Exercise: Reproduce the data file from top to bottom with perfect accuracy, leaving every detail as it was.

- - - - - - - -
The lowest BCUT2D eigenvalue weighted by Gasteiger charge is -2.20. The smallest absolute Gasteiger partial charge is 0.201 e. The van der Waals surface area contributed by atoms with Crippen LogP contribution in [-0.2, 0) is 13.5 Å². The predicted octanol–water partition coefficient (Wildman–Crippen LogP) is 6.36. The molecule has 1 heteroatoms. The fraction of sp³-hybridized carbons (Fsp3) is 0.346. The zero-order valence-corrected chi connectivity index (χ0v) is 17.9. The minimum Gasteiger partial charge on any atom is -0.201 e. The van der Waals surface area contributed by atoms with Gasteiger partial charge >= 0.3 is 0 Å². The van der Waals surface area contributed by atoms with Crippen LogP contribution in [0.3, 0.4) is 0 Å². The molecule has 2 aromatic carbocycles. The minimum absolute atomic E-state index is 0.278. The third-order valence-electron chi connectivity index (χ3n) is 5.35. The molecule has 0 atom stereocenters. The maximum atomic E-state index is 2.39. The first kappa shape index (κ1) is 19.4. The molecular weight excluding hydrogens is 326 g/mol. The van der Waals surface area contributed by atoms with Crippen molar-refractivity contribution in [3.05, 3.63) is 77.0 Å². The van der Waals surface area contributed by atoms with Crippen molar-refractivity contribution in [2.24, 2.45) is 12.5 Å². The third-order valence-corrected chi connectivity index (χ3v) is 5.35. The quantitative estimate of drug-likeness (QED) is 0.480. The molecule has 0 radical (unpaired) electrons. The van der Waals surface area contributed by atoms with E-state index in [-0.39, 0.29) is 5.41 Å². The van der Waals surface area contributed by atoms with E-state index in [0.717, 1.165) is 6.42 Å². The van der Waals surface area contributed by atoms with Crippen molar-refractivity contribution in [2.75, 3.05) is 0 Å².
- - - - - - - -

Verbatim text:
The lowest BCUT2D eigenvalue weighted by Gasteiger charge is -2.20. The smallest absolute Gasteiger partial charge is 0.201 e. The van der Waals surface area contributed by atoms with Crippen LogP contribution in [-0.2, 0) is 13.5 Å². The predicted octanol–water partition coefficient (Wildman–Crippen LogP) is 6.36. The molecule has 1 heteroatoms. The fraction of sp³-hybridized carbons (Fsp3) is 0.346. The zero-order valence-corrected chi connectivity index (χ0v) is 17.9. The minimum Gasteiger partial charge on any atom is -0.201 e. The van der Waals surface area contributed by atoms with Gasteiger partial charge >= 0.3 is 0 Å². The van der Waals surface area contributed by atoms with Crippen LogP contribution in [0.3, 0.4) is 0 Å². The molecule has 2 aromatic carbocycles. The minimum absolute atomic E-state index is 0.278. The third-order valence-electron chi connectivity index (χ3n) is 5.35. The molecule has 0 atom stereocenters. The maximum atomic E-state index is 2.39. The first kappa shape index (κ1) is 19.4. The molecular weight excluding hydrogens is 326 g/mol. The van der Waals surface area contributed by atoms with Crippen molar-refractivity contribution in [3.05, 3.63) is 77.0 Å². The van der Waals surface area contributed by atoms with Crippen molar-refractivity contribution in [2.24, 2.45) is 12.5 Å². The third-order valence-corrected chi connectivity index (χ3v) is 5.35. The quantitative estimate of drug-likeness (QED) is 0.480. The molecule has 0 radical (unpaired) electrons. The van der Waals surface area contributed by atoms with E-state index in [-0.39, 0.29) is 5.41 Å². The van der Waals surface area contributed by atoms with E-state index in [0.717, 1.165) is 6.42 Å². The van der Waals surface area contributed by atoms with Crippen molar-refractivity contribution in [2.75, 3.05) is 0 Å².